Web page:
Extracted from The Mindfulness Key by Sarah Silverton
The Benefits of Mindfulness
The following are some ways in which mindfulness has been acknowledged to support us:
CONNECTION Mindfulness can help us to feel a greater connection with ourselves, and with experiences in our bodies and our minds. We can also feel more connected to those around us and to the world that we live in.
PERSPECTIVE We can stand back and see things more clearly. Mindfulness helps us to look at the “bigger picture” of experience, which includes what’s right as well as the problems in life. It can open us to pleasurable experiences, perhaps offering us a more balanced view of how life is, moment by moment. We may also recognize that difficulties can arise from our own reactions, rather than being the result of external forces (and therefore out of our control).
CHOICE We can have more choice about where to place our focus of attention, and learn to open up and be receptive to the information this presents. Mindfulness also increases our repertoire of ways we can manage difficulties in our lives, giving us a greater range of choices about how to act. We learn how to respond wisely to what we find, rather than reacting habitually. Choice can also give us a greater sense of control over our lives and reduce our reliance on others.
SELF-KNOWLEDGE As we practise mindfulness, we spend a lot of time noticing and becoming familiar with all our experiences – including the difficult things in life – and learn to recognize how the different aspects interconnect. We learn a lot about our patterns and habits. The depth and detail of experience, that is both known through our thoughts but also known through our felt experience, can greatly add to our understanding. We can see how experience continually changes and unfolds over time.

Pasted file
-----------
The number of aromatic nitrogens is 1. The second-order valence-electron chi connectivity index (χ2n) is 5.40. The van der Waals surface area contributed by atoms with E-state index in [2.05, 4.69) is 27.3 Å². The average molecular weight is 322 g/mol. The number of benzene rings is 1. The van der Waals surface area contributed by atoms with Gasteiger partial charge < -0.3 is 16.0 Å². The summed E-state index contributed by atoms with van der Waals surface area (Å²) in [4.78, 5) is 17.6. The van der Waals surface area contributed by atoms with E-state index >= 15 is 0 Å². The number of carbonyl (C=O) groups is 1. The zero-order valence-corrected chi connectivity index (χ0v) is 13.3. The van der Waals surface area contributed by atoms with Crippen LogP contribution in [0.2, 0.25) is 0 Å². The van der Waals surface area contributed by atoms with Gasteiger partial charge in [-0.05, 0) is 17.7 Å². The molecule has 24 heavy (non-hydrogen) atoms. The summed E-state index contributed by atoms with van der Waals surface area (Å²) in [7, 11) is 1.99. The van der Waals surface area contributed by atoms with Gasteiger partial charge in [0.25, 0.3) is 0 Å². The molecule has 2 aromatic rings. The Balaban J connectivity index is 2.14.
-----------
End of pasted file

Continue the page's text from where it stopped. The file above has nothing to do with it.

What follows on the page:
KINDNESS/SELF-COMPASSION Learning to care for ourselves is a very important aspect of mindfulness. Learning to value ourselves and to respond to ourselves with kindness is often something that people find difficult to do. Through practising mindfulness, we learn to take care of ourselves when times are difficult and we are in pain. We can see when we are being self-critical and can feel the impact of this. We learn that we can be kind instead. As we become more in tune with our experience, we develop the ability to choose activities in our lives that nourish us and to do fewer of the ones that deplete us.
CHANGING MENTAL GEARS Neurologically, it appears that mindfulness allows us to engage a different “mental gear” – one in which we can see clearly how things are now – and find appropriate and creative responses that are relevant and helpful. It may already be clear that mindfulness is not simply a technique that can help people who have specific conditions to manage their symptoms. Indeed, mindfulness is much more a way of living – that is, a choice which is available to all human beings. Mindfulness is an approach that we learn over time and with practice, so that we may have skills available to us not only when life is difficult for whatever reason (as will inevitably be the case for all of us at some point in our lives), but also – importantly – when life is good, allowing us to engage fully in the moment and in living our lives.
The Mindfulness Key
£7.99, Available from Watkins Publishing
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